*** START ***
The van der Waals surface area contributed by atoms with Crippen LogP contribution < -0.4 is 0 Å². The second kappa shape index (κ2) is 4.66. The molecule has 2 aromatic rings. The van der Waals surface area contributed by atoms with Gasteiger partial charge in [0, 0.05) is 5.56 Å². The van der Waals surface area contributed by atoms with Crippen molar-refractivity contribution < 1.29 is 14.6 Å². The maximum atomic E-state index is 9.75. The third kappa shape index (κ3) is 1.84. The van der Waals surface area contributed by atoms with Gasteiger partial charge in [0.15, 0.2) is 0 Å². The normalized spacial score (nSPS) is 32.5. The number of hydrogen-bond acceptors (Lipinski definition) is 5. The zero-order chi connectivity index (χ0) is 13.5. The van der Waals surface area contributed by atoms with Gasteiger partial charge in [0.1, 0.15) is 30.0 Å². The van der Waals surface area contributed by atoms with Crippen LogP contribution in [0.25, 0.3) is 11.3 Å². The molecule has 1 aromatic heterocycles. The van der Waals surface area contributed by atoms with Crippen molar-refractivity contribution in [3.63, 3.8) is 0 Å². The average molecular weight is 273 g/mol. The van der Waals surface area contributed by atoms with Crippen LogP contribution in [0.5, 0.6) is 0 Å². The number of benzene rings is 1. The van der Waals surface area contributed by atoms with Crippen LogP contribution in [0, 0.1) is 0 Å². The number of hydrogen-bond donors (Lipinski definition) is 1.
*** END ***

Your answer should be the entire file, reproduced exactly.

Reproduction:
The van der Waals surface area contributed by atoms with Crippen LogP contribution < -0.4 is 0 Å². The second kappa shape index (κ2) is 4.66. The molecule has 2 aromatic rings. The van der Waals surface area contributed by atoms with Gasteiger partial charge in [0, 0.05) is 5.56 Å². The van der Waals surface area contributed by atoms with Crippen molar-refractivity contribution < 1.29 is 14.6 Å². The maximum atomic E-state index is 9.75. The third kappa shape index (κ3) is 1.84. The van der Waals surface area contributed by atoms with Gasteiger partial charge in [0.15, 0.2) is 0 Å². The normalized spacial score (nSPS) is 32.5. The number of hydrogen-bond acceptors (Lipinski definition) is 5. The zero-order chi connectivity index (χ0) is 13.5. The van der Waals surface area contributed by atoms with Gasteiger partial charge in [0.1, 0.15) is 30.0 Å². The van der Waals surface area contributed by atoms with Crippen LogP contribution in [0.25, 0.3) is 11.3 Å². The molecule has 1 aromatic heterocycles. The van der Waals surface area contributed by atoms with Crippen molar-refractivity contribution in [3.63, 3.8) is 0 Å². The average molecular weight is 273 g/mol. The van der Waals surface area contributed by atoms with Crippen LogP contribution in [0.5, 0.6) is 0 Å². The number of benzene rings is 1. The van der Waals surface area contributed by atoms with Crippen LogP contribution in [0, 0.1) is 0 Å². The number of hydrogen-bond donors (Lipinski definition) is 1.